July 10, 2024

Jef Rouner: Arizona Shows The Voucher Money Shuffle In Action

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Texas governor Greg Abbott really wants the state to join the voucher rush. Writing for Reform Austin, Jef Rouner uses the example of Arizona to show why Texas us better off without vouchers.

The primary complaint against school vouchers is that they result in the funneling of money from public schools to private ones. A deep look at what is happening in Arizona shows that result in action.

CNN compared two school systems in Scottsdale: the Dream City Christian School and the Paradise Valley Unified School District. The former is a wealthy private religious school associated with a megachurch that recently hosted former president and convicted felon Donald Trump for a rally. It is in the process of expanding, thanks in part to the millions of dollars flowing their way because of vouchers.

Meanwhile, Paradise Valley is losing resources exactly as fast as Dream City is gaining them. They had to shut down three schools last month after attendance fell. Arizona schools, like Texas, are funded based on attendance numbers. When students leave public school for private ones, the money goes with them.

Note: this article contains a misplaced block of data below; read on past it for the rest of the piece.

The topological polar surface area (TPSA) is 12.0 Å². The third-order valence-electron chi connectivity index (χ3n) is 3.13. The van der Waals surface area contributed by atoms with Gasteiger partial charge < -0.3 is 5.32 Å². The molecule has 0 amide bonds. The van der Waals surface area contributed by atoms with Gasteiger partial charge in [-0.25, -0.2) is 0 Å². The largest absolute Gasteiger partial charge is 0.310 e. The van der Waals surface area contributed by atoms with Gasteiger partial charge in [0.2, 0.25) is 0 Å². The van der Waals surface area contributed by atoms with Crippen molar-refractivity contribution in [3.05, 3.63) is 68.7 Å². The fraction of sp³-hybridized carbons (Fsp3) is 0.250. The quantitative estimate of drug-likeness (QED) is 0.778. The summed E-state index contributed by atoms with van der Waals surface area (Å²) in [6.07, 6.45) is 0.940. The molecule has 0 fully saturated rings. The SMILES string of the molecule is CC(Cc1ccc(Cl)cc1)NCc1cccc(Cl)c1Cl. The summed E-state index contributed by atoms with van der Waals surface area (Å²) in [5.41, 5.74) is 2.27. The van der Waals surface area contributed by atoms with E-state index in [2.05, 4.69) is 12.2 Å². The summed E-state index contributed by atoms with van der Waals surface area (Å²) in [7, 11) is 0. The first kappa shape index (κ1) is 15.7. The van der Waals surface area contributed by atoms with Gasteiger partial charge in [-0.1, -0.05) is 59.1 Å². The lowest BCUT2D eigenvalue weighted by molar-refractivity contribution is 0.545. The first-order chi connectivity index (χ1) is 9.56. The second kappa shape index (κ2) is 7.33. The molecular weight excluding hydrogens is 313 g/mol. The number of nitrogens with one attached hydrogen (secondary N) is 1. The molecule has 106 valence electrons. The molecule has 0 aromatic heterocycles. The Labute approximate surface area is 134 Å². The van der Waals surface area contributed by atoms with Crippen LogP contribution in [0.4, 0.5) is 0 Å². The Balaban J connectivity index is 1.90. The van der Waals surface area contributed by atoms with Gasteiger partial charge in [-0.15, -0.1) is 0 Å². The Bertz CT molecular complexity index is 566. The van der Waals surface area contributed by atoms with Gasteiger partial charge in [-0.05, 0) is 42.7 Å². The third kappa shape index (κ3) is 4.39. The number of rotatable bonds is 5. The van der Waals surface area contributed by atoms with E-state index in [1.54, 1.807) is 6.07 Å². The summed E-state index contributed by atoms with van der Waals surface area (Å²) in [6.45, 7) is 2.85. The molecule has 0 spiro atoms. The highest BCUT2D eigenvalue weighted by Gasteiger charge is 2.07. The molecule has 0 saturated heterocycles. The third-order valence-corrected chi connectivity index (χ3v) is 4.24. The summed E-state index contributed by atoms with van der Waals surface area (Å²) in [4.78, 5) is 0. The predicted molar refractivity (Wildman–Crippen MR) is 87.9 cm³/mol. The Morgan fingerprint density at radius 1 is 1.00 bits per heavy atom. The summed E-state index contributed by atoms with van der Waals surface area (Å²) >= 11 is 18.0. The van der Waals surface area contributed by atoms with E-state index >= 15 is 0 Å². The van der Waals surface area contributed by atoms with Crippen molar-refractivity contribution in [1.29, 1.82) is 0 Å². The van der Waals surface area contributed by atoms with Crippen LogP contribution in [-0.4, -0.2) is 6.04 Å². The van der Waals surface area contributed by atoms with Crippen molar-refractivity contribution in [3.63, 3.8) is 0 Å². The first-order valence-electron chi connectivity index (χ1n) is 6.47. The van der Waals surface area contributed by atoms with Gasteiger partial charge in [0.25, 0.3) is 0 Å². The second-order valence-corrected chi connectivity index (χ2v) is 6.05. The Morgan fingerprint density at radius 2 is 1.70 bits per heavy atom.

For fans of public education, it’s cause for concern. Private schools are exempt from a host of state and federal regulations when it comes to access, discrimination, oversight, and approved curriculum. Many like Dream City openly boast about prohibiting discussions of LGBT issues or white supremacy, language that Texas politicians like Governor Greg Abbott have used in selling “school choice” to voters.

For those running the national movement to privatize education, Arizona is proof of concept. Since 2021, neatly a dozen states have passed universal voucher systems. Unlike the targeted programs of old designed to help low-income, disabled, or otherwise underserved communities get into specialized schools, these voucher systems can be used for anything, including homeschools. All of this is funded by state taxes.

What Arizona shows is how affluent and prestigious conservative Christian organizations can use education as a way to acquire taxpayer funds. Not only do those funds go into the coffers of places like Dream City that are openly courting Republican politicians, they represent huge savings for their conservative Christian communities. Most vouchers go to wealthy and upper middle class families who use the money more as a coupon for a luxury than funding for an education not otherwise available to them.

Read the full column here. 

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